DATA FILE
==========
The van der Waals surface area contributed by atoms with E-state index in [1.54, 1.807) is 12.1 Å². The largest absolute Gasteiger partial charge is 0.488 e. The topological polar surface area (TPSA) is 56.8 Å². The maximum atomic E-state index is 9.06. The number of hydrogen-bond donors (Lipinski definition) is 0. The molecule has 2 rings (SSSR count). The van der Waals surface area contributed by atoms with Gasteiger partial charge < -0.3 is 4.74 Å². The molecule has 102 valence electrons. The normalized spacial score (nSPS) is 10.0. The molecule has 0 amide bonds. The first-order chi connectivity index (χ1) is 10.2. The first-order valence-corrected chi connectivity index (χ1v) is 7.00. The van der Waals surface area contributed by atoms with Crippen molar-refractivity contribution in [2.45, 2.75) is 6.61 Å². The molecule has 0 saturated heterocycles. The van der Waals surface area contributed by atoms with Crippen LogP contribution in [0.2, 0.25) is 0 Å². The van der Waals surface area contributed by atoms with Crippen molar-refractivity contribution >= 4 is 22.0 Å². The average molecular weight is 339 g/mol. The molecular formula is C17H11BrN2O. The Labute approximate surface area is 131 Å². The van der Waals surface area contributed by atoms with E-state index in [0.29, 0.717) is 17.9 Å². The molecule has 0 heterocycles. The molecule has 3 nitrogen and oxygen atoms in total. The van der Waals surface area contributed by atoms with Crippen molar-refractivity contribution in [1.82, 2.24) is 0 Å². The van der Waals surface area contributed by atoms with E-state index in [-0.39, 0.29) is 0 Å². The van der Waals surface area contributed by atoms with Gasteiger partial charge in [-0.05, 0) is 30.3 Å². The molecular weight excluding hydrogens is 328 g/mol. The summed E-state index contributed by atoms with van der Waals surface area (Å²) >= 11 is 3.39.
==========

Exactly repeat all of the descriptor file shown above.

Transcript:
The van der Waals surface area contributed by atoms with E-state index in [1.54, 1.807) is 12.1 Å². The largest absolute Gasteiger partial charge is 0.488 e. The topological polar surface area (TPSA) is 56.8 Å². The maximum atomic E-state index is 9.06. The number of hydrogen-bond donors (Lipinski definition) is 0. The molecule has 2 rings (SSSR count). The van der Waals surface area contributed by atoms with Gasteiger partial charge < -0.3 is 4.74 Å². The molecule has 102 valence electrons. The normalized spacial score (nSPS) is 10.0. The molecule has 0 amide bonds. The first-order chi connectivity index (χ1) is 10.2. The first-order valence-corrected chi connectivity index (χ1v) is 7.00. The van der Waals surface area contributed by atoms with Crippen molar-refractivity contribution in [2.45, 2.75) is 6.61 Å². The molecule has 0 saturated heterocycles. The van der Waals surface area contributed by atoms with Crippen LogP contribution in [0.2, 0.25) is 0 Å². The van der Waals surface area contributed by atoms with Crippen molar-refractivity contribution >= 4 is 22.0 Å². The average molecular weight is 339 g/mol. The molecular formula is C17H11BrN2O. The Labute approximate surface area is 131 Å². The van der Waals surface area contributed by atoms with E-state index in [0.29, 0.717) is 17.9 Å². The molecule has 0 heterocycles. The molecule has 3 nitrogen and oxygen atoms in total. The van der Waals surface area contributed by atoms with Crippen molar-refractivity contribution in [1.82, 2.24) is 0 Å². The van der Waals surface area contributed by atoms with E-state index in [-0.39, 0.29) is 0 Å². The van der Waals surface area contributed by atoms with Gasteiger partial charge in [-0.05, 0) is 30.3 Å². The molecular weight excluding hydrogens is 328 g/mol. The summed E-state index contributed by atoms with van der Waals surface area (Å²) >= 11 is 3.39.